Grace's Guide

British Industrial History

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Boulton's Siding

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Boulton's Siding was a British locomotive-hire business owned by Isaac Watt Boulton and situated alongside the Oldham branch of the Manchester, Sheffield and Lincolnshire Railway at Ashton-under-Lyne. It operated from 1864 to 1898.

In the 1860s, established railway companies were replacing their small 2-2-0 and 0-4-0 steam locomotives with larger, more modern machines. Boulton took advantage of this by buying up some of the old locomotives, modifying them in his workshop, and hiring them out to contractors for use on civil engineering projects, including the building of new railways.

The usual modifications were to fit smaller driving wheels (to increase tractive effort) and to convert tender locomotives to tank locomotives.

1881 Sale of engines, machinery, plant and tools etc. at Boulton's Siding Locomotive Depot and Engine and Boiler Works and Portland Street Engine Works, Ashton-under-Lyne [1]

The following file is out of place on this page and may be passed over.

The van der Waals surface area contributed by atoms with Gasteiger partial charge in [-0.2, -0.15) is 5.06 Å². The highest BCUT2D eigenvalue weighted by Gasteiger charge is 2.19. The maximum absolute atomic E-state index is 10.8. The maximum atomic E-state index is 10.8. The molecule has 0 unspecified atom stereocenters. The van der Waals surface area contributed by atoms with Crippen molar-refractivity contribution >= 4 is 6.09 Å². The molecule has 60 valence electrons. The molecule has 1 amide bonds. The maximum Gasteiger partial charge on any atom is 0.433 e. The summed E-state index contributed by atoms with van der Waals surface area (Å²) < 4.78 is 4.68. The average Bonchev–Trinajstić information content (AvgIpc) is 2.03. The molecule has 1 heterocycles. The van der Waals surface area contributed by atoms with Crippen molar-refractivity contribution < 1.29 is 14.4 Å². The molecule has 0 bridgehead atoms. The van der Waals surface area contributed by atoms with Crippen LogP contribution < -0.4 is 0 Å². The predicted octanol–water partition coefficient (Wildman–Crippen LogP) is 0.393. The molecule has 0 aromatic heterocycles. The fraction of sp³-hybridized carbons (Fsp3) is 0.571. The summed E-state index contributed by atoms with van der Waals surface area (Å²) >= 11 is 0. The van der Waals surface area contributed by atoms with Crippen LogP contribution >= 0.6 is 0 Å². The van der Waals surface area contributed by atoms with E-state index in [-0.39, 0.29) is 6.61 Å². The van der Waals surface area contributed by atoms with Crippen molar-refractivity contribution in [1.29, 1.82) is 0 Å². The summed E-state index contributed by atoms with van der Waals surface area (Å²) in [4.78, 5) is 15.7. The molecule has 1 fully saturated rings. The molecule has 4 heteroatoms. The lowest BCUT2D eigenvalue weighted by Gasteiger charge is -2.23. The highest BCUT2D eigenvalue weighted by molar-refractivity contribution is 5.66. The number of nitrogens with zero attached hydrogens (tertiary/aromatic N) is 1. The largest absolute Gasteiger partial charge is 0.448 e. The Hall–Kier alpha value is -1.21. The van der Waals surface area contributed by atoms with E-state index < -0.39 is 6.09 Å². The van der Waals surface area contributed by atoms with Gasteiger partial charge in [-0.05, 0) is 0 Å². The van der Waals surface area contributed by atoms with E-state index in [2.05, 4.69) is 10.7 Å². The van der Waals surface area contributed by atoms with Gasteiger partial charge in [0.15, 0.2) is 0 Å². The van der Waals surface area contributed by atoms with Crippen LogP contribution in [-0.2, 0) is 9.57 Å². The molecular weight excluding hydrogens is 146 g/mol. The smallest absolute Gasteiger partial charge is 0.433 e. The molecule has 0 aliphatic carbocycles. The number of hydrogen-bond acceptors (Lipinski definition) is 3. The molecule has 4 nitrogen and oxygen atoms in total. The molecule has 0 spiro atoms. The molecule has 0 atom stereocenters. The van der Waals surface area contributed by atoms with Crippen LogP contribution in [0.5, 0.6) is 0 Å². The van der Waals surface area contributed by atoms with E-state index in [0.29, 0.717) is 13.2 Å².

By the 1880s, the hire business was declining so Mr Boulton started building new locomotives. He used his own patent design of boiler which had a single large flue with cross water-tubes. This was, essentially, a horizontal predecessor of the vertical water-tube boilers later used in Sentinel Steam Waggons. Although Boulton's boilers steamed well, they were difficult to repair so they never became popular. The business declined during the 1890s and closed in 1898.


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Sources of Information

  1. Western Mail, Tuesday, January 4, 1881